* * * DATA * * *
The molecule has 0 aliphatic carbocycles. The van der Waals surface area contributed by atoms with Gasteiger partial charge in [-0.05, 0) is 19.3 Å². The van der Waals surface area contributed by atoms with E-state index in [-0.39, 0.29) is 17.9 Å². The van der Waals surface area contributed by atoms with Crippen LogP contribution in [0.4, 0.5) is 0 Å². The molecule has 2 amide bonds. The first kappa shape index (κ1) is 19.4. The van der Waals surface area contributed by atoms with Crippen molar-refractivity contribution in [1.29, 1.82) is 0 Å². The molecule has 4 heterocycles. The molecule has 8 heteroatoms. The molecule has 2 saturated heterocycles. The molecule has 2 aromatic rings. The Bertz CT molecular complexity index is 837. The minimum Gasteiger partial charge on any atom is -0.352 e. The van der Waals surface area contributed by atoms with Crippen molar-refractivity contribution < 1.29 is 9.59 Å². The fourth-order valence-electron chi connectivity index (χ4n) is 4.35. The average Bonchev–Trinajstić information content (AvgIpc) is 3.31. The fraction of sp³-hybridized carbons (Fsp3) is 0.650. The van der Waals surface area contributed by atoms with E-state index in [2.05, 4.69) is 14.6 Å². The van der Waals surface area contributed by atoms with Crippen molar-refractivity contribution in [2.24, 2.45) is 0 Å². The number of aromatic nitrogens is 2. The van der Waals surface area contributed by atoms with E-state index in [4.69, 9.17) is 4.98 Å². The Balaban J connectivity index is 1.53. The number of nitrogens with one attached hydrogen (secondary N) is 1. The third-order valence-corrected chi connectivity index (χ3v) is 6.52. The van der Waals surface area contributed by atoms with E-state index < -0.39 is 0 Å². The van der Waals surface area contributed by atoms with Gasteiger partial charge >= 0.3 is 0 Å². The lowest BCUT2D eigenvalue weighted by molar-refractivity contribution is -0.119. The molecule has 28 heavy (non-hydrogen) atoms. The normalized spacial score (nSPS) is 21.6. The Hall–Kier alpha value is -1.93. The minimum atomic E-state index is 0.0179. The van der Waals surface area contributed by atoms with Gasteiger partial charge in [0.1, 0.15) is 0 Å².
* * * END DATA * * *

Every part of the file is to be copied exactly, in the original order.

The molecule has 0 aliphatic carbocycles. The van der Waals surface area contributed by atoms with Gasteiger partial charge in [-0.05, 0) is 19.3 Å². The van der Waals surface area contributed by atoms with E-state index in [-0.39, 0.29) is 17.9 Å². The van der Waals surface area contributed by atoms with Crippen LogP contribution in [0.4, 0.5) is 0 Å². The molecule has 2 amide bonds. The first kappa shape index (κ1) is 19.4. The van der Waals surface area contributed by atoms with Crippen molar-refractivity contribution in [1.29, 1.82) is 0 Å². The molecule has 4 heterocycles. The molecule has 8 heteroatoms. The molecule has 2 saturated heterocycles. The molecule has 2 aromatic rings. The Bertz CT molecular complexity index is 837. The minimum Gasteiger partial charge on any atom is -0.352 e. The van der Waals surface area contributed by atoms with Crippen molar-refractivity contribution < 1.29 is 9.59 Å². The fourth-order valence-electron chi connectivity index (χ4n) is 4.35. The average Bonchev–Trinajstić information content (AvgIpc) is 3.31. The fraction of sp³-hybridized carbons (Fsp3) is 0.650. The van der Waals surface area contributed by atoms with E-state index in [2.05, 4.69) is 14.6 Å². The van der Waals surface area contributed by atoms with Crippen molar-refractivity contribution in [2.24, 2.45) is 0 Å². The number of aromatic nitrogens is 2. The van der Waals surface area contributed by atoms with E-state index in [4.69, 9.17) is 4.98 Å². The Balaban J connectivity index is 1.53. The number of nitrogens with one attached hydrogen (secondary N) is 1. The third-order valence-corrected chi connectivity index (χ3v) is 6.52. The van der Waals surface area contributed by atoms with E-state index < -0.39 is 0 Å². The van der Waals surface area contributed by atoms with Gasteiger partial charge >= 0.3 is 0 Å². The lowest BCUT2D eigenvalue weighted by molar-refractivity contribution is -0.119. The molecule has 28 heavy (non-hydrogen) atoms. The normalized spacial score (nSPS) is 21.6. The Hall–Kier alpha value is -1.93. The minimum atomic E-state index is 0.0179. The van der Waals surface area contributed by atoms with Gasteiger partial charge in [0.1, 0.15) is 0 Å².